High Current Phase Control

Discussion in 'The Projects Forum' started by tomocar, Jul 9, 2009.

  1. tomocar

    Thread Starter New Member

    Jul 16, 2008
    Summary: I want to build a phase controlled heater controller, that’s huge – 240 Volt 200 Amps. SCR’s that size cost $150 each (would need two, and I’d really hate to blow one). Is there any way to parallel several cheap, say 25-40 Amp, triacs or inverse pairs of SCR’s?
    Details: Helping my son-in-law, glass artist, with a glass melting furnace.
    There are 6 heating elements all rated at 6KW, but designed to run on approximately 12 to 18 volts. They are darn near 0 ohms when cold but the R goes up as they get white hot. So the problem is starting up the furnace. (These things are lined with several inches of refractory, so the heat slowly builds up inside.)
    He picked up a huge old welder for cheap and I think we can use it alright. The transformer has a 240 Volt, 198 Amp primary, and the secondary puts out about 48 volts (at darn near 1000 Amps), so we can parallel 2 sets of 3 elements in series. I want to phase control the primary of the transformer. To fire up the furnace we’d start out with the thing turned way down and then slowly over an hour or two turn it up. (I would tie in the pyrometer/thermostat too which would cycle the whole thing off and on as it reaches the desired temp, but cools down each time he opens the door.)
    I’ve looked at the ST_AN308 Fig 11 diagram referenced on a recent post here. I think that’s a good one to use. What I’d like to know is since there is one small triac triggering the larger one, why could it not trigger several paralleled triacs or inverse pairs of SCR’s (say, 5 40 Amp jobs)? Wouldn’t that make all of them turn on at exactly the same moment (phase angle) - thus not causing an imbalance (which is the reason I’ve heard you can’t parallel triacs and SCR’s)?
    Another question about this: Even though the measured DC resistance of the bank of cold heater coils is close to zero, do you think the 120 cycle on-off switching of the primary, along with whatever time it takes for the transformer core to saturate, will sort of act as a buffer and therefore not look like a dead short to the transformer or the line?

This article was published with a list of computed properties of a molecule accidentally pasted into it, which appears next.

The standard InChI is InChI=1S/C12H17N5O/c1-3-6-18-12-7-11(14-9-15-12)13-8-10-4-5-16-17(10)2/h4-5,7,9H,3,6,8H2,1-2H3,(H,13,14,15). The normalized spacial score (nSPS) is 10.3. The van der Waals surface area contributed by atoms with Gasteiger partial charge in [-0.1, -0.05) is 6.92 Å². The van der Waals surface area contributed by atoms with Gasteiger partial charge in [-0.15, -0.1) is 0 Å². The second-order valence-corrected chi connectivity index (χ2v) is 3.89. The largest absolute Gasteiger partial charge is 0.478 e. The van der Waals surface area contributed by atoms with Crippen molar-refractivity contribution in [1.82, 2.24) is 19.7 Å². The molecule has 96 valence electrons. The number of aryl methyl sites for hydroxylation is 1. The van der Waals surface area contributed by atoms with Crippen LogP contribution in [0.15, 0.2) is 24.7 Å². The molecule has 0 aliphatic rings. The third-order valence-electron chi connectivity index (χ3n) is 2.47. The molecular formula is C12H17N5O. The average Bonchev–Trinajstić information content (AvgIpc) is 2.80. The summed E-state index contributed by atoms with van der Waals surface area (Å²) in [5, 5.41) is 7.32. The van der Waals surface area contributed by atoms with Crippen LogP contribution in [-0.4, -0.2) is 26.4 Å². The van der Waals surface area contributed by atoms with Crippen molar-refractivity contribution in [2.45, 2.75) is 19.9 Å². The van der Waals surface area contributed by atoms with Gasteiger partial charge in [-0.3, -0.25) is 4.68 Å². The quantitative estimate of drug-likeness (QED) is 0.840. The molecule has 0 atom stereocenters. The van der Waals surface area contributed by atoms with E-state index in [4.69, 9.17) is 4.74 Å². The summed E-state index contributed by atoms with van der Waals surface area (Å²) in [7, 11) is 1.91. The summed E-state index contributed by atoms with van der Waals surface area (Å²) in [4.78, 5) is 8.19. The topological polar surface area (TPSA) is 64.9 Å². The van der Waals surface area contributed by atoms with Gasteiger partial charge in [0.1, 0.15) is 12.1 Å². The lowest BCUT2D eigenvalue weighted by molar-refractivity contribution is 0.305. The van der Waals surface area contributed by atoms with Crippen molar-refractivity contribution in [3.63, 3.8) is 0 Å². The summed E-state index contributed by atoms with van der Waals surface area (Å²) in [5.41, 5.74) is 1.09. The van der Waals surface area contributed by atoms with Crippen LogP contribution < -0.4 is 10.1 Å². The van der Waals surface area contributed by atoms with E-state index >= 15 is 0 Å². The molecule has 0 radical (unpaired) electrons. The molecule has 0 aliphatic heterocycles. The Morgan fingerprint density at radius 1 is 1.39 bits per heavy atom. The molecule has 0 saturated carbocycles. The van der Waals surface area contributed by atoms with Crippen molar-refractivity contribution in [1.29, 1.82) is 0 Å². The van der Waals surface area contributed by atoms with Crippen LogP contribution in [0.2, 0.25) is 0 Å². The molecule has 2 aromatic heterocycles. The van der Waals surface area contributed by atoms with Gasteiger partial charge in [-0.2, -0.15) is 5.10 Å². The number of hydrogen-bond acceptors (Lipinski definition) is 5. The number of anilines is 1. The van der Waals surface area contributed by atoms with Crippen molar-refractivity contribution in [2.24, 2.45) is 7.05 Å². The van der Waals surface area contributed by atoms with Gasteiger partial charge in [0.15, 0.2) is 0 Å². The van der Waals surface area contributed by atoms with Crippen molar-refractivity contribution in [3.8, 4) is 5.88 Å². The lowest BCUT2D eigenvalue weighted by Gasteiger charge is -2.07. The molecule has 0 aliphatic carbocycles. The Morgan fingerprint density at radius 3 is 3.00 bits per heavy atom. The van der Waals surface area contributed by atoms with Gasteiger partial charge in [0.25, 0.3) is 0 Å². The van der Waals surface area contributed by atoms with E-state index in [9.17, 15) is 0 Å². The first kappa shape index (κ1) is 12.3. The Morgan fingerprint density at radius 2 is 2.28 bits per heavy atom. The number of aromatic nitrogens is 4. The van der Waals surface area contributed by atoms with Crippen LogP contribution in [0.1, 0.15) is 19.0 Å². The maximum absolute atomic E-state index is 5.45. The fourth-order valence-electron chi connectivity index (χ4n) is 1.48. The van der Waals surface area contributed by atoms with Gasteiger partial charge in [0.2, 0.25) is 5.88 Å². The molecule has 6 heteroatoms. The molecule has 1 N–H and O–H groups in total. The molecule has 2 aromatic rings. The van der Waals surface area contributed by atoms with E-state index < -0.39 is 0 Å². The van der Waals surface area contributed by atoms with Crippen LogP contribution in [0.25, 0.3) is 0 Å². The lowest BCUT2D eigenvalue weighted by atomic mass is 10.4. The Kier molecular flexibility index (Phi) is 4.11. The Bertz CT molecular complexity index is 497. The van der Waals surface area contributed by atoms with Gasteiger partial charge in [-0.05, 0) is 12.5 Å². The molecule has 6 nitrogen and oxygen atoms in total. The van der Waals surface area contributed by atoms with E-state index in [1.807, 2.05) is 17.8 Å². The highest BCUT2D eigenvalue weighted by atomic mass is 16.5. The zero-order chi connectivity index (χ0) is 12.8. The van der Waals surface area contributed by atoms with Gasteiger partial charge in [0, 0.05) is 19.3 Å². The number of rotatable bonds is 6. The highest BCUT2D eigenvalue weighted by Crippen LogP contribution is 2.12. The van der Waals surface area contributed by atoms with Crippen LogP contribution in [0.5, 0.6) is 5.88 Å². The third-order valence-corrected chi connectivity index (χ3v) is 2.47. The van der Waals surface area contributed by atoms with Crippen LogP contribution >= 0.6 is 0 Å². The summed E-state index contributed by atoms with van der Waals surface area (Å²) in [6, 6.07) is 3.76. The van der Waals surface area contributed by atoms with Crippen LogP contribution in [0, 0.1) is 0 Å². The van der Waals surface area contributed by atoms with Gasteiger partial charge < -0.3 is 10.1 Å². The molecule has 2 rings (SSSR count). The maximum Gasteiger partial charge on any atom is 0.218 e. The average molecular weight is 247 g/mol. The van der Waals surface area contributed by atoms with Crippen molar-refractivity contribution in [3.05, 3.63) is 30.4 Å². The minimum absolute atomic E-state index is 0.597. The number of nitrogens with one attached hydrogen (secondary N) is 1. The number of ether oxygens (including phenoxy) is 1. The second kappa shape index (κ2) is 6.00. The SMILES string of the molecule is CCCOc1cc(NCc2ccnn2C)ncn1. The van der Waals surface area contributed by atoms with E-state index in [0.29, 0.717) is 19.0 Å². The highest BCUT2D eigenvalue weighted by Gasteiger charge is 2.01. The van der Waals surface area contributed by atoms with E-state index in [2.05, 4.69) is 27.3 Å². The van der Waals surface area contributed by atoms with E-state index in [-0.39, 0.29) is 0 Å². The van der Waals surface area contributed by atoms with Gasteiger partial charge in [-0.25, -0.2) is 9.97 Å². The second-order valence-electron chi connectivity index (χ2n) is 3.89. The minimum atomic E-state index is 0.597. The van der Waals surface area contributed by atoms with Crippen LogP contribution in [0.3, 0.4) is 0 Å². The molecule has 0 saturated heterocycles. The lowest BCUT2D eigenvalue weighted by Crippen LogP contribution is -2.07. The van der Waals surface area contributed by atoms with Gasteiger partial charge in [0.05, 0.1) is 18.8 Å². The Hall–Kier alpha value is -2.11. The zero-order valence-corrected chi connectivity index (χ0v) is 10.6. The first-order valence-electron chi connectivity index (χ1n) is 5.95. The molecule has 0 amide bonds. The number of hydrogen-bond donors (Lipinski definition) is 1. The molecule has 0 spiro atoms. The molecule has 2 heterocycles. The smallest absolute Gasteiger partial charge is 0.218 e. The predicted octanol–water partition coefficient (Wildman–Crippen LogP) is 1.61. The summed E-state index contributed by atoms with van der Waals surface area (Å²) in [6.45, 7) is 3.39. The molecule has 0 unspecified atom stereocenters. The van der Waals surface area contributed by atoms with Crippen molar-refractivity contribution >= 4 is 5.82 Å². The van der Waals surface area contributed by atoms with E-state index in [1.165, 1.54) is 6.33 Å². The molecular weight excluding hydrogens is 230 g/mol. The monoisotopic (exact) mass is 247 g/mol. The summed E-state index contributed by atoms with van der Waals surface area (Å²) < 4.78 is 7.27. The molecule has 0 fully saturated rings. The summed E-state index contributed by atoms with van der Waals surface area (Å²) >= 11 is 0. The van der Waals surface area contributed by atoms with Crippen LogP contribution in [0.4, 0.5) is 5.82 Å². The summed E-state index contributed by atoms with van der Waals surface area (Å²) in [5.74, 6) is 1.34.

Thanks all for your help!
  2. tomocar

    Thread Starter New Member

    Jul 16, 2008
    PS: Just looked at parts catalogs - would be best to use 8 - 25 Amp Triacs -- good part I think is ST's BTA26-600. Would be easy to mount to heat sink, cheap cost, etc. what do you think?
  3. tomocar

    Thread Starter New Member

    Jul 16, 2008
    Hello - Can anyone help me with this? Is there a way to parallel triacs or SCR's?
  4. DC_Kid

    AAC Fanatic!

    Feb 25, 2008
    yes, you can parallel them. however, if any one fails to function then the load on that 1 is distributed across the rest, possibly damaging the rest.

    scr's backwards to each other is a triac.

    as for the transformer question about zero ohms, thats DC ohms. place a impedance meter across the coil and you will measure Z, not DC ohms. inductance has Z when oscillating current flows through it. Z is the vector sum of inductance, capacitance, and DC ohms.
  5. someonesdad

    Senior Member

    Jul 7, 2009
    Caveat: I haven't designed and built something like this, so it's just hypothetical reasoning.

    I was wondering about using a MOSFET like this device at All Electronics: STW60N10. It's rated to 60 A and 100 V. The on resistance is less than 25 mΩ, so even dropping 48 - 15 = 33 V, the power dissipation isn't a lot. To me, the attractive part is that you could get 10 of them for about $25 delivered. Then you control all of the FETs with a 0-10 volt DC signal from your temperature controller. Put one device per heating element. Screw them all to a 1/4" thick chunk of aluminum plate that acts as a heat sink.

    If one device fails, the load on the others isn't affected (but the furnace won't heat as fast as it used to or get as hot).

    The heaters aren't a dead short -- they have a low but nonzero DC resistance that increases as they get hot. If you have a DC power supply, hook it across the heater and set it to a constant current (10 A could be a good choice). If you don't have a power supply, then a car battery could work (you'll need something to measure the current though). Then measure the voltage drop across the heater element. A division gives you the resistance. I like to use this method to find bad connections in wiring, as you just go around the circuit measuring voltage drops with your DMM (set the current to 1 A and with a DMM set to a mV scale, you read out directly in mΩ). Using this method, I found a couple of corroded but hidden wire splices in a trailer I bought about 20 years ago -- these were the reasons the lights were dim and caused me to rewire the whole trailer.